Naval History and Heritage Command

Naval History and Heritage Command

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USS G-1 (SS-19 1/2) 

Please see below for item level images and donated collections containing photographs of USS G-1 (SS-19 1/2) 

After fitting out in New York, USS G-1 proceeded to the Naval Torpedo Station, Rhode Island, arriving there on 30 January 1913. Attached to the Atlantic Submarine Flotilla, G-1 spent the next year and a half conducting dive training and torpedo firing exercises in Long Island Sound and Narragansett Bay. In preparation for her final acceptance trials in October 1913, the boat made a record dive of 256 feet in Long Island Sound. Financial considerations led to G-1 being put in reserve at New York on 15 June 1914.

USS G-1 was placed in full commission at New York on 6 February 1915, Lt (jg). Joseph M. Deem in command. In company with submarine USS G-2, tender Fulton (Submarine Tender No. 1) and tug Sonoma, USS G-1 sailed south for Norfolk on 25 March. After a short period at Norfolk for repairs, the division cruised south to Charleston, South Carolina, mooring there on 17 April. Heavy seas encountered during this coastwise passage caused the two G-class submarines to roll heavily, spring oil leaks, and pop engine rivets.

On 4 December, while the crew of USS G-1 was charging batteries, a circulating pump broke down and severely overheated the port engine. That mishap, combined with a steering gear overhaul at New York, kept ship’s force busy in the yard for the next thirteen months. Once there, USS G-1 began her new career as an experimental and instructional submersible. She acted as a schoolship for the newly established Submarine Base and Submarine School at New London, playing an important role in training officers and men of the newly expanded submarine force.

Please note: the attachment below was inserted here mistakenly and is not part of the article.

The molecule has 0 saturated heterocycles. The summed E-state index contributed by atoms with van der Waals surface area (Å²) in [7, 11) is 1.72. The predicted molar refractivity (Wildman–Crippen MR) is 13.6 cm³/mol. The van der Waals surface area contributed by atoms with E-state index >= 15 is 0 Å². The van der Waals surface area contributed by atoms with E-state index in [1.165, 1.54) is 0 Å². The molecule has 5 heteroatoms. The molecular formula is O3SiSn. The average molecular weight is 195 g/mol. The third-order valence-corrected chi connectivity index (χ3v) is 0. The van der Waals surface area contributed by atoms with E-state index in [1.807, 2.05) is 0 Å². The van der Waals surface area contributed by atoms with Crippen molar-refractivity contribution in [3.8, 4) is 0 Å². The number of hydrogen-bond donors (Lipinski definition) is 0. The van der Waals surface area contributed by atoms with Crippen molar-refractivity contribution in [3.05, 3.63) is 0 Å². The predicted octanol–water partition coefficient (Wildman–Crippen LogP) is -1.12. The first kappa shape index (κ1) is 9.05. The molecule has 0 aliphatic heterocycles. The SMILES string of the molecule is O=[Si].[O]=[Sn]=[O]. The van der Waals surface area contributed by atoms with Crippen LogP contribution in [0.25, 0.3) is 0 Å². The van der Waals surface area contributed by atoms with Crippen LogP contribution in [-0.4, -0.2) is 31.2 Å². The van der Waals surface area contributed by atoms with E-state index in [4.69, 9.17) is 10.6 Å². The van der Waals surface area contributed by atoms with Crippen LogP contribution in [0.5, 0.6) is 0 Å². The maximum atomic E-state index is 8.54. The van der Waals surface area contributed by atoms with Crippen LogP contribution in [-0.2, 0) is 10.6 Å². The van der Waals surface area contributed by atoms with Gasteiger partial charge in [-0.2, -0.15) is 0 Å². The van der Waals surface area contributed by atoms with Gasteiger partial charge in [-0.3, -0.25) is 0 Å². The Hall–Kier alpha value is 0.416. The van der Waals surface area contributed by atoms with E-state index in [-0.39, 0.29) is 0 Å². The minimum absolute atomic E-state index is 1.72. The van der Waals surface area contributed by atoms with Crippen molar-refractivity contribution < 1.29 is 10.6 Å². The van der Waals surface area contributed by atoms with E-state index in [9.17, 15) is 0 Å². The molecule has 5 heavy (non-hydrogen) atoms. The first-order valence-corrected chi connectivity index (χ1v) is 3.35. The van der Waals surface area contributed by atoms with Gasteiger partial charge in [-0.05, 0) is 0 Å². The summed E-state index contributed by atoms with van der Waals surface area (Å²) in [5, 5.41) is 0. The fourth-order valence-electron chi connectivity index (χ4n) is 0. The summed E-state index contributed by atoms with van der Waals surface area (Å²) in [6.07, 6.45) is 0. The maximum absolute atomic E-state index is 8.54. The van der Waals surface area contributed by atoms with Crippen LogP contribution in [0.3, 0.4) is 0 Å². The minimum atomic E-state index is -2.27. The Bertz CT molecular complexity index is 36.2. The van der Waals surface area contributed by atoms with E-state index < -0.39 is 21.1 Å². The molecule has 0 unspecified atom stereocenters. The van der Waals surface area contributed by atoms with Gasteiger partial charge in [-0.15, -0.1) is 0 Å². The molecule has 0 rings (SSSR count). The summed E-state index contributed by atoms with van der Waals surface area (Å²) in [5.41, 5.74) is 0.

With German U-boats reported off the coast in June 1918, the submarine spent two four-day periscope and listening patrols off Nantucket as a defense screen for shipping. Following the end of the war, USS G-1 conducted daily operations with enlisted students in connection with the Listener and Hydrophone School at New London. In August 1919, after a failed inspection by the Board of Inspection and Survey, the boat was laid up at New London in preparation for disposal. Towed to the Philadelphia Navy Yard on 30 January 1920 she was stripped of useful material and decommissioned on 6 March. She was designated as a target for depth charge experiments under the cognizance of the Bureau of Ordnance on 9 June.

Towed back to Narragansett Bay by USS Grebe (AM-43) in May 1921, the minesweeper made eight experimental depth charge attacks on ex-USS G-1 while the boat lay off Taylor's Point on 21 June. Damaged and flooded by those explosions, the battered submarine settled to the bottom in 90 feet of water. Several attempts to raise her failed and the wreck was officially abandoned. USS G-1 was struck from the Navy List on 29 August 1921.

For a complete history of USS G-1 please see its DANFS page.